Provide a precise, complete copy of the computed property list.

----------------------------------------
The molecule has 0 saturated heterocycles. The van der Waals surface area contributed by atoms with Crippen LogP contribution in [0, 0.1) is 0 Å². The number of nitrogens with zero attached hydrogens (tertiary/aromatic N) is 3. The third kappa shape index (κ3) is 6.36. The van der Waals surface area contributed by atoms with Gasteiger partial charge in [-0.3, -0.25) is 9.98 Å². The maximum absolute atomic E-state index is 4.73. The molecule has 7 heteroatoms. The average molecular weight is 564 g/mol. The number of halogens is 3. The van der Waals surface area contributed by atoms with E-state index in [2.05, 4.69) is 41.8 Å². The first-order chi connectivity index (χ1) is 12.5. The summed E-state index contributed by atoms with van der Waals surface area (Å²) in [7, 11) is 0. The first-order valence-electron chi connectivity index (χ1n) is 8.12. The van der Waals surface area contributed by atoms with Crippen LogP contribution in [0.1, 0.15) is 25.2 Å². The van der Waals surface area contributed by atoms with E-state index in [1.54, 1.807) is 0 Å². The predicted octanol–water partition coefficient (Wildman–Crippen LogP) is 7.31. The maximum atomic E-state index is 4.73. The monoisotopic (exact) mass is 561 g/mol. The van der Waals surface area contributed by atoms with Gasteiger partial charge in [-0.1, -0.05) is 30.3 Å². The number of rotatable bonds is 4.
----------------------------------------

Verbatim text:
The molecule has 0 saturated heterocycles. The van der Waals surface area contributed by atoms with Crippen LogP contribution in [0, 0.1) is 0 Å². The number of nitrogens with zero attached hydrogens (tertiary/aromatic N) is 3. The third kappa shape index (κ3) is 6.36. The van der Waals surface area contributed by atoms with Gasteiger partial charge in [-0.3, -0.25) is 9.98 Å². The maximum absolute atomic E-state index is 4.73. The molecule has 7 heteroatoms. The average molecular weight is 564 g/mol. The number of halogens is 3. The van der Waals surface area contributed by atoms with E-state index in [2.05, 4.69) is 41.8 Å². The first-order chi connectivity index (χ1) is 12.5. The summed E-state index contributed by atoms with van der Waals surface area (Å²) in [7, 11) is 0. The first-order valence-electron chi connectivity index (χ1n) is 8.12. The van der Waals surface area contributed by atoms with Crippen LogP contribution in [0.1, 0.15) is 25.2 Å². The van der Waals surface area contributed by atoms with E-state index in [1.54, 1.807) is 0 Å². The predicted octanol–water partition coefficient (Wildman–Crippen LogP) is 7.31. The maximum atomic E-state index is 4.73. The monoisotopic (exact) mass is 561 g/mol. The van der Waals surface area contributed by atoms with Gasteiger partial charge in [-0.1, -0.05) is 30.3 Å². The number of rotatable bonds is 4.